4. To use less mulch, spread a thick layer of black and white newspaper underneath your mulch. Overlap about 6-8 layers of paper on the ground and around the plants (stay away from the glossy ads as the inks may not be safe for the environment). Wet the paper down with a hose as you go along so the paper doesn't blow away and cover with 2"-3" of mulch. This method will block all light to the weed seeds below, will enrich the soil as the paper breaks down and usually lasts from 1-2 growing seasons before it has completely decomposed. And newspapers are free if you subscribe yourself or know people who do. You can also get newspapers from your local library. Just ask to find out what they do with the old ones that are no longer on display. Brown cardboard works great too. Remove any tape and staples before using.

    If you must buy mulch, it is always cheaper to buy it by the truckload rather than by the bag. A pick-up truck full is usually around $20-$30 in my area. And you always seem to use more mulch than you think you will, so don't be afraid to buy it in bulk. Just lay down a tarp before you dump the mulch to allow for easy clean-up.
  5. We have been conditioned to believe that we must spend lots of money on fertilizers for our plants to grow healthy and strong, but that's just not true. All you really need is compost. That's it. Compost has all the nutrients needed for most plants and also acts as a soil conditioner, and compost will not burn your plants if applied too often. Compost can be purchased by the bag, in bulk and can be free if you make your own. Check out my article on "Composting Made Easy" to learn how to do it yourself.

    Spread a 1" layer on all your garden beds and around trees at least once a year. You can even sprinkle sifted compost on your lawn and avoid buying expensive lawn fertilizers all together.

Now you see that a little planning ahead of time and educating yourself can save you tons of money when it comes to landscaping your yard. Remember to start small and do a little each year so that you don't become overwhelmed. And most importantly, have fun and remember to enjoy the fruits of your labor.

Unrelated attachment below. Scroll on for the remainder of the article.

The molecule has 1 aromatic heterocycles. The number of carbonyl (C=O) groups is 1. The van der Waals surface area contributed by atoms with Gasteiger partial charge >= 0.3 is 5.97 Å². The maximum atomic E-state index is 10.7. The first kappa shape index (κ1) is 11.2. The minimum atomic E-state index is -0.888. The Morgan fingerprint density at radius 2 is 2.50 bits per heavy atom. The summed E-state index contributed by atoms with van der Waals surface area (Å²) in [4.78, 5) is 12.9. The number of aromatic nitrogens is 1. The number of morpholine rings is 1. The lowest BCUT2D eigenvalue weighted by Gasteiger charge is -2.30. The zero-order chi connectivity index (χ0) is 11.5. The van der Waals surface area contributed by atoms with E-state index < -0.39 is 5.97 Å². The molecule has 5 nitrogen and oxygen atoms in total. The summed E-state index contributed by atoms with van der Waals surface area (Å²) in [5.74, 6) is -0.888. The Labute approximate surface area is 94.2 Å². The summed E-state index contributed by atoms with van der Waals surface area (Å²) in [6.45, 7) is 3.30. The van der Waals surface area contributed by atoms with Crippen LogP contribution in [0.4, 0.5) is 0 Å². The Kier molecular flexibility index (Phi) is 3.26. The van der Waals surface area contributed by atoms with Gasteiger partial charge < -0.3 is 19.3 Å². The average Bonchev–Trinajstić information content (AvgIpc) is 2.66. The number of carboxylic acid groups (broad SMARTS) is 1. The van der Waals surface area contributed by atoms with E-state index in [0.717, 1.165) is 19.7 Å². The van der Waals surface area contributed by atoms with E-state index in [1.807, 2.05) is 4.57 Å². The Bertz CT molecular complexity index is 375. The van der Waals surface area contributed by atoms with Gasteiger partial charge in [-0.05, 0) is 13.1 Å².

Tips & Warnings

  • Join a local gardening club for access to local information, gardening discounts, and plant and seed trades. Your local library may have more information as some clubs hold meetings there.
  • Befriend a neighbor who is a gardener and offer to help them weed or plant in exchange for plant divisions, seeds, and knowledge.
  • Get free fertilizer in the form of manure from horse farms or farms that have chickens. Make sure the manure has composted for several months before adding to your gardens so that you don't "burn" your plants. Avoid cow manure; too many weed seeds if not composted long enough.
  • Watch local nurseries for mark-downed plants during the heat of summer and at the end of the growing season.
  • Watch the newspaper for plant auctions at the end of the season.
  • Join mailing lists of local nurseries to get notifications of subscriber only sales, specials and discounts.
  • Learn to propagate your own plants from cuttings, divisions, and seeds.
  • Always know where utility lines are before digging.
  • Avoid planting trees near power lines, septic systems, or too close to your home.
  • Save money by creating smaller spaces or garden rooms. Fill spaces with accent pieces, furniture or garden art until plants begin to fill out